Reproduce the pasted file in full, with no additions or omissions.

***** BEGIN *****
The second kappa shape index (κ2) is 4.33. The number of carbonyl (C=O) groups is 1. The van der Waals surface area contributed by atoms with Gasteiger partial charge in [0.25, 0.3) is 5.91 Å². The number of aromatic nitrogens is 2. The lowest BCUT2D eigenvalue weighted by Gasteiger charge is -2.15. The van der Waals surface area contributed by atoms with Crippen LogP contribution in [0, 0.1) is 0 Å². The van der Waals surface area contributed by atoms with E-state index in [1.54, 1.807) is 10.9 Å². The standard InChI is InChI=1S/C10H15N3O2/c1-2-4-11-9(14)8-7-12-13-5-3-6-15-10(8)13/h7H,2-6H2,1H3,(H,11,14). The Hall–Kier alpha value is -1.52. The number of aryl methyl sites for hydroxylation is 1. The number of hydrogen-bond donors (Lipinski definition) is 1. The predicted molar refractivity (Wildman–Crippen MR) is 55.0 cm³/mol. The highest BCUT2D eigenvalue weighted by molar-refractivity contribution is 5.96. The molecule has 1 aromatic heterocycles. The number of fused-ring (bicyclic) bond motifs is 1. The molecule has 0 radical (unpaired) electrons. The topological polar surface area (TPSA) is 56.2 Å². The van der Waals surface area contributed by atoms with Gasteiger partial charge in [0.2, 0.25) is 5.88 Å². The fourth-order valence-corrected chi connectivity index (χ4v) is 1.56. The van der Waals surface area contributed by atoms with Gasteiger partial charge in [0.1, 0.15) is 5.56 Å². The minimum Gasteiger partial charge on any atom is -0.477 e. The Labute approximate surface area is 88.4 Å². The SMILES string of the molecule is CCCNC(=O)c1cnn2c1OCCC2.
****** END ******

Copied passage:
The second kappa shape index (κ2) is 4.33. The number of carbonyl (C=O) groups is 1. The van der Waals surface area contributed by atoms with Gasteiger partial charge in [0.25, 0.3) is 5.91 Å². The number of aromatic nitrogens is 2. The lowest BCUT2D eigenvalue weighted by Gasteiger charge is -2.15. The van der Waals surface area contributed by atoms with Crippen LogP contribution in [0, 0.1) is 0 Å². The van der Waals surface area contributed by atoms with E-state index in [1.54, 1.807) is 10.9 Å². The standard InChI is InChI=1S/C10H15N3O2/c1-2-4-11-9(14)8-7-12-13-5-3-6-15-10(8)13/h7H,2-6H2,1H3,(H,11,14). The Hall–Kier alpha value is -1.52. The number of aryl methyl sites for hydroxylation is 1. The number of hydrogen-bond donors (Lipinski definition) is 1. The predicted molar refractivity (Wildman–Crippen MR) is 55.0 cm³/mol. The highest BCUT2D eigenvalue weighted by molar-refractivity contribution is 5.96. The molecule has 1 aromatic heterocycles. The number of fused-ring (bicyclic) bond motifs is 1. The molecule has 0 radical (unpaired) electrons. The topological polar surface area (TPSA) is 56.2 Å². The van der Waals surface area contributed by atoms with Gasteiger partial charge in [0.2, 0.25) is 5.88 Å². The fourth-order valence-corrected chi connectivity index (χ4v) is 1.56. The van der Waals surface area contributed by atoms with Gasteiger partial charge in [0.1, 0.15) is 5.56 Å². The minimum Gasteiger partial charge on any atom is -0.477 e. The Labute approximate surface area is 88.4 Å². The SMILES string of the molecule is CCCNC(=O)c1cnn2c1OCCC2.